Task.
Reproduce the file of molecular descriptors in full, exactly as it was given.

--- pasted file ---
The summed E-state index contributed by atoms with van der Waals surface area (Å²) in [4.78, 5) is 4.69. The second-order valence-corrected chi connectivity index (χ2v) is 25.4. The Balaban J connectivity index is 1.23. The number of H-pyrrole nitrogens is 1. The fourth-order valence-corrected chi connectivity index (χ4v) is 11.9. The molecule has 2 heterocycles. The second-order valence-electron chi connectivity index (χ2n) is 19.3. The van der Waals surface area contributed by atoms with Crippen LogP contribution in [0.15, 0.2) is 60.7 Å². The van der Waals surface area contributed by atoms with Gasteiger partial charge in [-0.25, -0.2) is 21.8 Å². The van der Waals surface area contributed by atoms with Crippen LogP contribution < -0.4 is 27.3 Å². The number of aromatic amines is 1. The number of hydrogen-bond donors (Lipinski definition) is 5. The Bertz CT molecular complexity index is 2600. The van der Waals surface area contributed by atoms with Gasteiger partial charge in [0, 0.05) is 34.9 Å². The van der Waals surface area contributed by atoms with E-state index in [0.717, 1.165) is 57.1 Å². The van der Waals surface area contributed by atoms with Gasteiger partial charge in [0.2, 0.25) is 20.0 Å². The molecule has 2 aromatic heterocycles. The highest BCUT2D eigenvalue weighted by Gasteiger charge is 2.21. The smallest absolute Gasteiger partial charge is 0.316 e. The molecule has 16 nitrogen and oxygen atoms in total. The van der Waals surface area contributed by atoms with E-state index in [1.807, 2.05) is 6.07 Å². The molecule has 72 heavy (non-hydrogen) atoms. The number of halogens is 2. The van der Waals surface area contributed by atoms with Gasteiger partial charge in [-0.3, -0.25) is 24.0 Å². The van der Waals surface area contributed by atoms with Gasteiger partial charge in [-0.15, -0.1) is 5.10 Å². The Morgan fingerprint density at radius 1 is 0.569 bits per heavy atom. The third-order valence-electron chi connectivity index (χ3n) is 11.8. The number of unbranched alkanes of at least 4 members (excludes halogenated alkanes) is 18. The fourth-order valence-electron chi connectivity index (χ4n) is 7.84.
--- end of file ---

The summed E-state index contributed by atoms with van der Waals surface area (Å²) in [4.78, 5) is 4.69. The second-order valence-corrected chi connectivity index (χ2v) is 25.4. The Balaban J connectivity index is 1.23. The number of H-pyrrole nitrogens is 1. The fourth-order valence-corrected chi connectivity index (χ4v) is 11.9. The molecule has 2 heterocycles. The second-order valence-electron chi connectivity index (χ2n) is 19.3. The van der Waals surface area contributed by atoms with Crippen LogP contribution in [0.15, 0.2) is 60.7 Å². The van der Waals surface area contributed by atoms with Gasteiger partial charge in [-0.25, -0.2) is 21.8 Å². The van der Waals surface area contributed by atoms with Crippen LogP contribution < -0.4 is 27.3 Å². The number of aromatic amines is 1. The number of hydrogen-bond donors (Lipinski definition) is 5. The Bertz CT molecular complexity index is 2600. The van der Waals surface area contributed by atoms with Gasteiger partial charge in [0, 0.05) is 34.9 Å². The van der Waals surface area contributed by atoms with E-state index in [0.717, 1.165) is 57.1 Å². The van der Waals surface area contributed by atoms with Gasteiger partial charge in [0.2, 0.25) is 20.0 Å². The molecule has 2 aromatic heterocycles. The highest BCUT2D eigenvalue weighted by Gasteiger charge is 2.21. The smallest absolute Gasteiger partial charge is 0.316 e. The molecule has 16 nitrogen and oxygen atoms in total. The van der Waals surface area contributed by atoms with E-state index in [1.807, 2.05) is 6.07 Å². The molecule has 72 heavy (non-hydrogen) atoms. The number of halogens is 2. The van der Waals surface area contributed by atoms with Gasteiger partial charge in [-0.3, -0.25) is 24.0 Å². The van der Waals surface area contributed by atoms with Gasteiger partial charge in [-0.15, -0.1) is 5.10 Å². The Morgan fingerprint density at radius 1 is 0.569 bits per heavy atom. The third-order valence-electron chi connectivity index (χ3n) is 11.8. The number of unbranched alkanes of at least 4 members (excludes halogenated alkanes) is 18. The fourth-order valence-electron chi connectivity index (χ4n) is 7.84.